Victoria Azarenka is convinced her seven-year hiatus from grand slam finals has given her a fresh perspective on life as an elite sportswoman as she prepares to face rising star Naomi Osaka for the US Open title at Flushing Meadows on Saturday night.
Seven years ago this month Azarenka was preparing to take on Serena Williams for the same crown while Osaka, nine years the Belarusian’s junior, was beginning to build her own odyssey as a professional tennis player by playing pre-qualifying tournaments in Quebec and Tokyo.
While Osaka has surged to prominence in the seven years since, culminating in winning back-to-back grand slam titles in 2018 and 2019, the once-dominant Azarenka endured injuries and a lengthy custody battle which curtailed a series of attempts to make a comeback following maternity leave in 2017.
"Hopefully it inspires women to go after their dreams. You have many things you can do in your life. I hope women around the world know they can do anything."
— US Open Tennis (@usopen) September 11, 2020
Now 31, Azarenka’s first grand slam win over Serena Williams in Thursday night’s semi-final seemed like a seminal moment in her comeback process, and one which she hopes can lead to her claiming what would, as for Osaka, be her third major title, and her first since the 2013 Australian Open.
Azarenka said: “When you are coming up from nothing and you become the number one player in the world, sometimes you can start to think that you’re invincible and you’re better than anybody, and it’s not true, and your ego gets damaged.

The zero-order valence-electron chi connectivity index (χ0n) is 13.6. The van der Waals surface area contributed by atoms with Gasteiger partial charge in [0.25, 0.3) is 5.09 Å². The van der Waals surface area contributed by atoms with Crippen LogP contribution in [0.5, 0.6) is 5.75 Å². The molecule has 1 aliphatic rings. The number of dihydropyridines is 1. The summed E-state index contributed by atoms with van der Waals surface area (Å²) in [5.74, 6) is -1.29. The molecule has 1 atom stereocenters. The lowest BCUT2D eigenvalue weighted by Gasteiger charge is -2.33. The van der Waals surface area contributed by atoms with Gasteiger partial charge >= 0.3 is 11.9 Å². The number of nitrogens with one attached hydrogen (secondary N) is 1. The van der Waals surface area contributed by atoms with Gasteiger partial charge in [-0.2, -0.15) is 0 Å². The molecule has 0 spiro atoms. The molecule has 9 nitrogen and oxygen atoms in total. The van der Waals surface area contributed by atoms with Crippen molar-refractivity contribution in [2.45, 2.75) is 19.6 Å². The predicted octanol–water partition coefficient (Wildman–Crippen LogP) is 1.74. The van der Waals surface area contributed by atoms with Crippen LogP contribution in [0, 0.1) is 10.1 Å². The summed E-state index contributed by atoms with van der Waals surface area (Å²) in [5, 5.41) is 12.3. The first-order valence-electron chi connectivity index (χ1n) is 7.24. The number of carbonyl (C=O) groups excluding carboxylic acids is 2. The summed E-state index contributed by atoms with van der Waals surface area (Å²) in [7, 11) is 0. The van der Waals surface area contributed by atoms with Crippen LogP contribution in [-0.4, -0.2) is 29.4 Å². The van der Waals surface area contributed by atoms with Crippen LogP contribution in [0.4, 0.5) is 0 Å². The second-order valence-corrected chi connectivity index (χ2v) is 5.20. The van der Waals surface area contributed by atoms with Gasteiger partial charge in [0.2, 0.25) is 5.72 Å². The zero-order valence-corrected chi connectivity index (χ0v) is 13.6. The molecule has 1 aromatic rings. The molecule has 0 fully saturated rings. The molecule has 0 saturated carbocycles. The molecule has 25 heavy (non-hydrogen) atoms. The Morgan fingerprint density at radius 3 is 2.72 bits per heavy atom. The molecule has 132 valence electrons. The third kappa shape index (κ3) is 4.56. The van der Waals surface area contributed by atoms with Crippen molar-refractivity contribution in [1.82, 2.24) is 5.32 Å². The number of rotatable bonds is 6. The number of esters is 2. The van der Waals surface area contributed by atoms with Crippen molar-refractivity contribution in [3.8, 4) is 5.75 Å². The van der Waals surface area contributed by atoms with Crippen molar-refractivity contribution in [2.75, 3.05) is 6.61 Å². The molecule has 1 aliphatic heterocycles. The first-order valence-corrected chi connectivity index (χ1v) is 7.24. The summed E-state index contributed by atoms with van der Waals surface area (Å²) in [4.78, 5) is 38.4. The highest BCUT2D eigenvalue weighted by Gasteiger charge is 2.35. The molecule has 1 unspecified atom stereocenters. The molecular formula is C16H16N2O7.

“Instead of getting the ego damage, I tried to remove that and learn from my mistakes, and realising that being a tennis player doesn’t make you better or worse than anybody else.
“I’m very proud of myself that I took that challenge up from losing and turned it around and became better. I’m not talking about being a better tennis player – I’m talking about being a better person for myself and my son. That’s what I’m most proud of.”
Azarenka and the 22-year-old Osaka had been due to face each other for a fourth time in the final of the Western & Southern Open at the same Flushing Meadows venue two weeks ago, only for Osaka to withdraw from the match citing a left hamstring injury.
The hard-hitting Osaka, now officially rated as the highest-earning sports woman in the world, has made good on comments she made in the wake of her first meeting with Azarenka, a 6-1 6-1 thrashing at the 2016 Australian Open, after which she vowed: “I’m a bit glad she beat me like this because I have so much more to learn.”
Osaka has endured a tougher run through the tournament, dropping three sets including in a classic semi-final battle against American Jennifer Brady, but she continues to evolve as the force she became in the game since she went all the way to the 2018 title.
“I would say my mindset is much different this time around,” said Osaka. “I feel like I’ve learned so much through the ups and downs, not even counting the finals, but just in the regular tournaments.”
“Mentally I feel stronger, and I feel fitter now. I feel like I’ve definitely been getting more confident in myself. I feel like all these matches apply to each other, and once it gets to a third set, as long as I stay calm, the outcome could go in my favour.”